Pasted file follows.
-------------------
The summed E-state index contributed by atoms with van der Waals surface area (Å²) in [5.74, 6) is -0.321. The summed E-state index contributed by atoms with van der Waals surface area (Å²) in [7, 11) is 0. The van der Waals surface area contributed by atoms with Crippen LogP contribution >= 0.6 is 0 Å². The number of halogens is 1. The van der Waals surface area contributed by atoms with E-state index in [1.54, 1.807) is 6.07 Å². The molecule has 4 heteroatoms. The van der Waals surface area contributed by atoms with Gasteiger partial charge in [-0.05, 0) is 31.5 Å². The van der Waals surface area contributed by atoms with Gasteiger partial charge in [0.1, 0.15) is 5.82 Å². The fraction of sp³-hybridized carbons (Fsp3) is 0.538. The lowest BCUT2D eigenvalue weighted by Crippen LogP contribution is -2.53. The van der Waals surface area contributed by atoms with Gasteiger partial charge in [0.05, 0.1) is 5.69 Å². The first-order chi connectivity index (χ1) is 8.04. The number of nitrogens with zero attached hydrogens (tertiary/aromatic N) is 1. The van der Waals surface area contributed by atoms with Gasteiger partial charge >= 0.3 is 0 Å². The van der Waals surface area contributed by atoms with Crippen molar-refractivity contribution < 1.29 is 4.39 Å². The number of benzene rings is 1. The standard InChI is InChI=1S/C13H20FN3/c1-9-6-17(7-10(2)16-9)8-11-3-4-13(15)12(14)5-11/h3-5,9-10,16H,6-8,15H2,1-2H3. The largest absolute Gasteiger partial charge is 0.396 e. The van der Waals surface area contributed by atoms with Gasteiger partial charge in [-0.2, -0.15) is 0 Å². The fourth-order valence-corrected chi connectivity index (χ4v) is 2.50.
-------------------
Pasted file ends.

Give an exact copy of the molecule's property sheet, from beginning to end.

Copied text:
The summed E-state index contributed by atoms with van der Waals surface area (Å²) in [5.74, 6) is -0.321. The summed E-state index contributed by atoms with van der Waals surface area (Å²) in [7, 11) is 0. The van der Waals surface area contributed by atoms with Crippen LogP contribution >= 0.6 is 0 Å². The number of halogens is 1. The van der Waals surface area contributed by atoms with E-state index in [1.54, 1.807) is 6.07 Å². The molecule has 4 heteroatoms. The van der Waals surface area contributed by atoms with Gasteiger partial charge in [-0.05, 0) is 31.5 Å². The van der Waals surface area contributed by atoms with Gasteiger partial charge in [0.1, 0.15) is 5.82 Å². The fraction of sp³-hybridized carbons (Fsp3) is 0.538. The lowest BCUT2D eigenvalue weighted by Crippen LogP contribution is -2.53. The van der Waals surface area contributed by atoms with Gasteiger partial charge in [0.05, 0.1) is 5.69 Å². The first-order chi connectivity index (χ1) is 8.04. The number of nitrogens with zero attached hydrogens (tertiary/aromatic N) is 1. The van der Waals surface area contributed by atoms with Gasteiger partial charge >= 0.3 is 0 Å². The van der Waals surface area contributed by atoms with Crippen molar-refractivity contribution < 1.29 is 4.39 Å². The number of benzene rings is 1. The standard InChI is InChI=1S/C13H20FN3/c1-9-6-17(7-10(2)16-9)8-11-3-4-13(15)12(14)5-11/h3-5,9-10,16H,6-8,15H2,1-2H3. The largest absolute Gasteiger partial charge is 0.396 e. The van der Waals surface area contributed by atoms with Gasteiger partial charge in [-0.2, -0.15) is 0 Å². The fourth-order valence-corrected chi connectivity index (χ4v) is 2.50.